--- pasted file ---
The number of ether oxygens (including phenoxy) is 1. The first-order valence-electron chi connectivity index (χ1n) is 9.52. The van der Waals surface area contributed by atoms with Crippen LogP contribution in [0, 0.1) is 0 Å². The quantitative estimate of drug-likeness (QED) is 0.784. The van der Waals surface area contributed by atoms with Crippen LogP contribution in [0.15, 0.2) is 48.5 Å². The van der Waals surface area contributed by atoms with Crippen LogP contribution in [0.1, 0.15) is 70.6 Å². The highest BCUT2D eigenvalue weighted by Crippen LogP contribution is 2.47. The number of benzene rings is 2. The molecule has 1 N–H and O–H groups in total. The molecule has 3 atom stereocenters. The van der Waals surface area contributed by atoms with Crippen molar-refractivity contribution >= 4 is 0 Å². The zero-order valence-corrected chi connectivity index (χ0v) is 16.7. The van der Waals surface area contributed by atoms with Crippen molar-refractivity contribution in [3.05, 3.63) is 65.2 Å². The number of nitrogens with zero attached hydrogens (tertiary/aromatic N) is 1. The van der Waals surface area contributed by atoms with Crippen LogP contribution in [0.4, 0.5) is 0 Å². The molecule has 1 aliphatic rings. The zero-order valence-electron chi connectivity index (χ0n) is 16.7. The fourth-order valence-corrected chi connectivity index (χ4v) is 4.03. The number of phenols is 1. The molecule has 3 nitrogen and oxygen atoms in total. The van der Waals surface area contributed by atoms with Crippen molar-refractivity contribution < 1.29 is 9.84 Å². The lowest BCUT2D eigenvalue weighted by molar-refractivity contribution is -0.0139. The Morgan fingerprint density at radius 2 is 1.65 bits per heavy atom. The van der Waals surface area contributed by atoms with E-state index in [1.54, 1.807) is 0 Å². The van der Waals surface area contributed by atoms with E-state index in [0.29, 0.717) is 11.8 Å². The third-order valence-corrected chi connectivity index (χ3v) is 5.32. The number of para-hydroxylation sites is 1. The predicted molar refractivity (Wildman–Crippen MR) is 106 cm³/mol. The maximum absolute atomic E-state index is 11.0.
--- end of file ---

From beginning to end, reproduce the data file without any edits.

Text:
The number of ether oxygens (including phenoxy) is 1. The first-order valence-electron chi connectivity index (χ1n) is 9.52. The van der Waals surface area contributed by atoms with Crippen LogP contribution in [0, 0.1) is 0 Å². The quantitative estimate of drug-likeness (QED) is 0.784. The van der Waals surface area contributed by atoms with Crippen LogP contribution in [0.15, 0.2) is 48.5 Å². The van der Waals surface area contributed by atoms with Crippen LogP contribution in [0.1, 0.15) is 70.6 Å². The highest BCUT2D eigenvalue weighted by Crippen LogP contribution is 2.47. The number of benzene rings is 2. The molecule has 1 N–H and O–H groups in total. The molecule has 3 atom stereocenters. The van der Waals surface area contributed by atoms with Crippen molar-refractivity contribution >= 4 is 0 Å². The zero-order valence-corrected chi connectivity index (χ0v) is 16.7. The van der Waals surface area contributed by atoms with Crippen molar-refractivity contribution in [3.05, 3.63) is 65.2 Å². The number of nitrogens with zero attached hydrogens (tertiary/aromatic N) is 1. The van der Waals surface area contributed by atoms with Crippen LogP contribution in [0.4, 0.5) is 0 Å². The molecule has 1 aliphatic rings. The zero-order valence-electron chi connectivity index (χ0n) is 16.7. The fourth-order valence-corrected chi connectivity index (χ4v) is 4.03. The number of phenols is 1. The molecule has 3 nitrogen and oxygen atoms in total. The van der Waals surface area contributed by atoms with Crippen molar-refractivity contribution < 1.29 is 9.84 Å². The lowest BCUT2D eigenvalue weighted by molar-refractivity contribution is -0.0139. The Morgan fingerprint density at radius 2 is 1.65 bits per heavy atom. The van der Waals surface area contributed by atoms with E-state index in [1.54, 1.807) is 0 Å². The van der Waals surface area contributed by atoms with E-state index in [0.29, 0.717) is 11.8 Å². The third-order valence-corrected chi connectivity index (χ3v) is 5.32. The number of para-hydroxylation sites is 1. The predicted molar refractivity (Wildman–Crippen MR) is 106 cm³/mol. The maximum absolute atomic E-state index is 11.0.